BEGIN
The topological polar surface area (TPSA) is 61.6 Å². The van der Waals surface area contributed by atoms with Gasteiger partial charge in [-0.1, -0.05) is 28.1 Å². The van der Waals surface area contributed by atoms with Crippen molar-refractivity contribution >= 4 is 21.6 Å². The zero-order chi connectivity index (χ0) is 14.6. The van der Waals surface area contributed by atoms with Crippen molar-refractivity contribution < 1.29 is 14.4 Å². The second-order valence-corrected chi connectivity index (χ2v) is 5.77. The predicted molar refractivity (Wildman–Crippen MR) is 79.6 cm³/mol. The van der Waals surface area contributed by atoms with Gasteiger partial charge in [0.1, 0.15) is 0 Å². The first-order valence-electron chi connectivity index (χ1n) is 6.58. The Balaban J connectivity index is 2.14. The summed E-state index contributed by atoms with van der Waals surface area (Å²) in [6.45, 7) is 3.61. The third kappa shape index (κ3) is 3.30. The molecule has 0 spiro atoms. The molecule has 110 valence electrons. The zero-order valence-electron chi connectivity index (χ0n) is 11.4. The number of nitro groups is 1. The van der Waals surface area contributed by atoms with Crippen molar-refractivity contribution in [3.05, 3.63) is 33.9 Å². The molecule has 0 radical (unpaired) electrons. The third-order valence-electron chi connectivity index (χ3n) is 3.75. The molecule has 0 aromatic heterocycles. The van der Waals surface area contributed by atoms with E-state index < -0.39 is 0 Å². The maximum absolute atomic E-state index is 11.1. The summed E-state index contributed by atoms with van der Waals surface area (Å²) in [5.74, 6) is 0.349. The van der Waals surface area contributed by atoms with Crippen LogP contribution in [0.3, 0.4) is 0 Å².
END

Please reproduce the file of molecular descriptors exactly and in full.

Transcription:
The topological polar surface area (TPSA) is 61.6 Å². The van der Waals surface area contributed by atoms with Gasteiger partial charge in [-0.1, -0.05) is 28.1 Å². The van der Waals surface area contributed by atoms with Crippen molar-refractivity contribution >= 4 is 21.6 Å². The zero-order chi connectivity index (χ0) is 14.6. The van der Waals surface area contributed by atoms with Crippen molar-refractivity contribution < 1.29 is 14.4 Å². The second-order valence-corrected chi connectivity index (χ2v) is 5.77. The predicted molar refractivity (Wildman–Crippen MR) is 79.6 cm³/mol. The van der Waals surface area contributed by atoms with Gasteiger partial charge in [0.1, 0.15) is 0 Å². The first-order valence-electron chi connectivity index (χ1n) is 6.58. The Balaban J connectivity index is 2.14. The summed E-state index contributed by atoms with van der Waals surface area (Å²) in [6.45, 7) is 3.61. The third kappa shape index (κ3) is 3.30. The molecule has 0 spiro atoms. The molecule has 110 valence electrons. The zero-order valence-electron chi connectivity index (χ0n) is 11.4. The number of nitro groups is 1. The van der Waals surface area contributed by atoms with Crippen molar-refractivity contribution in [3.05, 3.63) is 33.9 Å². The molecule has 0 radical (unpaired) electrons. The third-order valence-electron chi connectivity index (χ3n) is 3.75. The molecule has 0 aromatic heterocycles. The van der Waals surface area contributed by atoms with E-state index < -0.39 is 0 Å². The maximum absolute atomic E-state index is 11.1. The summed E-state index contributed by atoms with van der Waals surface area (Å²) in [5.74, 6) is 0.349. The van der Waals surface area contributed by atoms with Crippen LogP contribution in [0.3, 0.4) is 0 Å².